During the 15 day trip, Capt. Gallup, Bn Surg., performed an emergency Appendectomy using the then-new McBirney Technique, and the soldier carried his own barrack bag off the ship.  The green hills of Ireland and the U.K. were a welcome sight after the anxiety of the cold grey midwinter crossing.

After disembarking in Cardiff, Wales, we proceeded by rail to a tin roof Quonset hut camp near Nun Eaton, heated with tiny, very dirty coal stoves. First night we all gawked at the spectacular show of the Nazi Luftwaffe making its nightly call on nearby Coventry. Most vivid recollections are the cold and the horror of Irish whiskey.

Soon the battalion moved down into Devon and Somerset, Co D going to the delightful cathedral town of Wells.  Here on the beautiful grounds of an English country estate we set up a tent camp and housed hordes of replacements being readied for the coming invasion of Europe.  During this period, training continued with frequent trips to the Royal Armour Moving Target Moving Tank Ranges near Minehead.  Skills honed here paid off a few months later.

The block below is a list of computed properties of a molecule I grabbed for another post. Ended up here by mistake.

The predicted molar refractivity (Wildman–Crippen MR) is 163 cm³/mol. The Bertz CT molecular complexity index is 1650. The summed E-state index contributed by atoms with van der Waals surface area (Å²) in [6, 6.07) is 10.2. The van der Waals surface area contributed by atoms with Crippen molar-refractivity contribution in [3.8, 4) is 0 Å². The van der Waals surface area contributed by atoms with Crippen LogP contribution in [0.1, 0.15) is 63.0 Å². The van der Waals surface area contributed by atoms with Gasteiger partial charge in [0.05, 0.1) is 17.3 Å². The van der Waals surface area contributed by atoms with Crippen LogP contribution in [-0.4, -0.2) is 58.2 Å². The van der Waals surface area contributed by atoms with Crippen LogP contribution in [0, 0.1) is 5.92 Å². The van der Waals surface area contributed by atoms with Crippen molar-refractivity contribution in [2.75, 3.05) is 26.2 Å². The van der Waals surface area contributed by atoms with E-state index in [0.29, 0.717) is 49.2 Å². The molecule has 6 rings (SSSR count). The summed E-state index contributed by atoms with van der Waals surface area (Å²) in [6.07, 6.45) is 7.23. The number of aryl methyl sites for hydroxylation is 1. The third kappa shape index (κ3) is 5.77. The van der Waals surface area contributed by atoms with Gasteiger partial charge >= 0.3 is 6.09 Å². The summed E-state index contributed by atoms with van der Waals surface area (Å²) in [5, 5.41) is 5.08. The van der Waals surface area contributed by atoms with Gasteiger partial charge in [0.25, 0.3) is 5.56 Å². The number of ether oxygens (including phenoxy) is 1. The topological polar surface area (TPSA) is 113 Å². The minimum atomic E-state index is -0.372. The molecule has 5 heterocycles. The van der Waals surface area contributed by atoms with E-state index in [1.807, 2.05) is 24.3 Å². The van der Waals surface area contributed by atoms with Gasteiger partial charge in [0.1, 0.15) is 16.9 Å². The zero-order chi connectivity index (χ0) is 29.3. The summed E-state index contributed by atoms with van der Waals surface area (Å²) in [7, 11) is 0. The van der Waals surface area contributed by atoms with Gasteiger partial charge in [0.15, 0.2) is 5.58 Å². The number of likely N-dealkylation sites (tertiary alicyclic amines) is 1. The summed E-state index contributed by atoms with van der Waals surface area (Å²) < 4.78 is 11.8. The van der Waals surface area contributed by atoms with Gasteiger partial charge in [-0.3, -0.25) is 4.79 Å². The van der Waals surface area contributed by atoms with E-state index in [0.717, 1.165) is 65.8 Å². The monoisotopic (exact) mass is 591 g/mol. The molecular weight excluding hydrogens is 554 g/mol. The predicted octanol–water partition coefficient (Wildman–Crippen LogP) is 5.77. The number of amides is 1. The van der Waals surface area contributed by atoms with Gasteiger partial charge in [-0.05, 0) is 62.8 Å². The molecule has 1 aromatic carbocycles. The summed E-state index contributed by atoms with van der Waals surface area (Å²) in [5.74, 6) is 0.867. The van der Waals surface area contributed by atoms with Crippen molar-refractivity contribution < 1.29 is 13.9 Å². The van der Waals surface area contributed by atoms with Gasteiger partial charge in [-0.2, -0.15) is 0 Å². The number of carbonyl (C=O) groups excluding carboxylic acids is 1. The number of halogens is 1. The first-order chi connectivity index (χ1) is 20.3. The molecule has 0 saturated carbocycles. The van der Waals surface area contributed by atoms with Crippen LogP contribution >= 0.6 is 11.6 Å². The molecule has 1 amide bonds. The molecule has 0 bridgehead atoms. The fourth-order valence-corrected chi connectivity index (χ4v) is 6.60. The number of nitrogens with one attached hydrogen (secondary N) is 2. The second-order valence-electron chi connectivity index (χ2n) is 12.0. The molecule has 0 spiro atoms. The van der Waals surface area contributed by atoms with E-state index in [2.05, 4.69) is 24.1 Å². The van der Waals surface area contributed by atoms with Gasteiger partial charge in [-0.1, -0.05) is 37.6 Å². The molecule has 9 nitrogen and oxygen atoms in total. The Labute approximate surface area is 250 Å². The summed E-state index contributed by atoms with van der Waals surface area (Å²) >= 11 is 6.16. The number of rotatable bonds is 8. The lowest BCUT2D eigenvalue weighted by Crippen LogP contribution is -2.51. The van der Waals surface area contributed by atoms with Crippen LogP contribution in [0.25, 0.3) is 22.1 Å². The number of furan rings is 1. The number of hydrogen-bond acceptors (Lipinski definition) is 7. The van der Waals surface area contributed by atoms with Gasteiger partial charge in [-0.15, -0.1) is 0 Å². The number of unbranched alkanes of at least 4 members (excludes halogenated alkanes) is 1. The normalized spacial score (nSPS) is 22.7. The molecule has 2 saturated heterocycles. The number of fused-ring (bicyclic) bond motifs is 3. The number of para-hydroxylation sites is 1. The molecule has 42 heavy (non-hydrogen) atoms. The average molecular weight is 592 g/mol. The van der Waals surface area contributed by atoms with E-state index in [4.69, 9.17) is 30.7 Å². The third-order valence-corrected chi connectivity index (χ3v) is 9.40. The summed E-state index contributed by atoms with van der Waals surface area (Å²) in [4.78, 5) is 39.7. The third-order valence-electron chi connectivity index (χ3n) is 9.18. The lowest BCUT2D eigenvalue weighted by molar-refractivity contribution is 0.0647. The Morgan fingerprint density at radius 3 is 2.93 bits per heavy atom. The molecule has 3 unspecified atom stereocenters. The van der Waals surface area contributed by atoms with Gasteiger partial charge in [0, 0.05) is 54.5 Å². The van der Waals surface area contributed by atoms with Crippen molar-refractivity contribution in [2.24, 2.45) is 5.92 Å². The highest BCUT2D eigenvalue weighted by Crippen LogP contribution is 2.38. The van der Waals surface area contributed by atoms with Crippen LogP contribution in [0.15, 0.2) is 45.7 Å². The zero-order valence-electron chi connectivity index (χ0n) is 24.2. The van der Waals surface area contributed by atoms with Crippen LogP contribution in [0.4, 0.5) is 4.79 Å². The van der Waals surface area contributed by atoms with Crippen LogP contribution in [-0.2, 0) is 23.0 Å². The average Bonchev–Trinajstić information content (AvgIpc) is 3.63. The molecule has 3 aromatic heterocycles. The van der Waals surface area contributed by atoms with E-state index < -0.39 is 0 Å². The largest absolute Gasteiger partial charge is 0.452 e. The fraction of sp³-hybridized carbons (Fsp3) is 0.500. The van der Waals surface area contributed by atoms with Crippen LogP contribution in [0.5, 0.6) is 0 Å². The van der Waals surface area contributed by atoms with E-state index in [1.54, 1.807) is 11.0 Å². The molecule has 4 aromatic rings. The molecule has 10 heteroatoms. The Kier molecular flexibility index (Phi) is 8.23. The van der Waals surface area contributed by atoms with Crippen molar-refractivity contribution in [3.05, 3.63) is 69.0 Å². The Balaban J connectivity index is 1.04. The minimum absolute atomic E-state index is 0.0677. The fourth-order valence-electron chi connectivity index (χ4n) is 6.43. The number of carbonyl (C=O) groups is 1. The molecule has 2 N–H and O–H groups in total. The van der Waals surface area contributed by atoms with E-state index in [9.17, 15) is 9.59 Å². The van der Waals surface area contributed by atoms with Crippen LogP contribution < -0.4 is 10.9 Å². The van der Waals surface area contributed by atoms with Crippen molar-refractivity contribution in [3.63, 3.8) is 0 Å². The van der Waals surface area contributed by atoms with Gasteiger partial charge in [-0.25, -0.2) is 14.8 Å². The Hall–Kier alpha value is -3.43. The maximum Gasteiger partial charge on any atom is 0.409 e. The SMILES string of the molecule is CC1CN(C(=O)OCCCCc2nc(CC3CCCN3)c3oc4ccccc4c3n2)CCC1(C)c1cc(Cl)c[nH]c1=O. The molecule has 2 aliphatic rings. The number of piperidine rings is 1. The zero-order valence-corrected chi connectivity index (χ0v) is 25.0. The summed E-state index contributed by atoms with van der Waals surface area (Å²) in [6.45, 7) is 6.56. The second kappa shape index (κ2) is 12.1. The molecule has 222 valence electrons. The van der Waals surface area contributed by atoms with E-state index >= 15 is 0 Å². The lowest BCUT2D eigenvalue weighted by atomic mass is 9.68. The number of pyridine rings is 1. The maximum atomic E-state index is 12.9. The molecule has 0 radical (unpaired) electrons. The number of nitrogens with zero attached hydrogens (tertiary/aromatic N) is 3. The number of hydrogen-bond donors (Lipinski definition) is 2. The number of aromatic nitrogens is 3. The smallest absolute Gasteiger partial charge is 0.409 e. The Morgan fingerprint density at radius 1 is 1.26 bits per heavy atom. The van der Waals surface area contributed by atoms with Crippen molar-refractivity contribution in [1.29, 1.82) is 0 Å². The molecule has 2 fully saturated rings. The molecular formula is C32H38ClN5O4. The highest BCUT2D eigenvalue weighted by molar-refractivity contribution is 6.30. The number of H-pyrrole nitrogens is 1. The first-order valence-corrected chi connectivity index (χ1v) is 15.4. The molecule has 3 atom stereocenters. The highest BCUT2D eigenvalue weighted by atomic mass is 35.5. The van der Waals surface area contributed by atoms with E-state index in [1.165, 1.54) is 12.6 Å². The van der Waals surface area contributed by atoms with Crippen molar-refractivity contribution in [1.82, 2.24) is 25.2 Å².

After cheering for the hordes of bombers and glider tows that filled the skies at D-Day, Co D moved down to a British barracks near Salisbury and then through one of the "Sausage Camps" to the channel and aboard LSTs to Omaha Beach.  While still near the beach, Co D sustained our first casualties.  Sgt Boyer, Otis L. and T4 Harley D. Larsen were killed by a "Bouncing Betty" landmine planted in an uncleared mine field adjacent to the orchard where the company was in bivouac.  Several other soldiers were wounded and rejoined us later on.

After the Third Army breakout at St. Lo, we followed the tracks of our old buddies of the Fifth AD around Paris and through Belgium to the Aachen area and went into support of the 28th ID.  The period in the Heurtgen Forest bloodied the battalion and inflicted heavy losses on the "Bloody Buckets" of the 28th.  Co D mainly was concerned with keeping communications open and supporting forward observers for the artillery.  Co D suffered some mortar fire damage and another death during the action.  Sgt Nastase, Commo Sgt, did heroic duty in maintaining communications.

When relieved from the forest, Co D moved south into the Duchy of Luxembourgh to the village of Brachtenbach.  This was a ruggedly hilly quiet sector where a number of divisions had been rested and allowed to lick their wounds.  The other companies of the battalion were billeted in nearby villages and the 28th ID set up outposts and patrols along the eastern border of the Duchy, mainly the Our River in our sector and the border with Germany.  German and American troops watched each other across to keep in touch with the situation.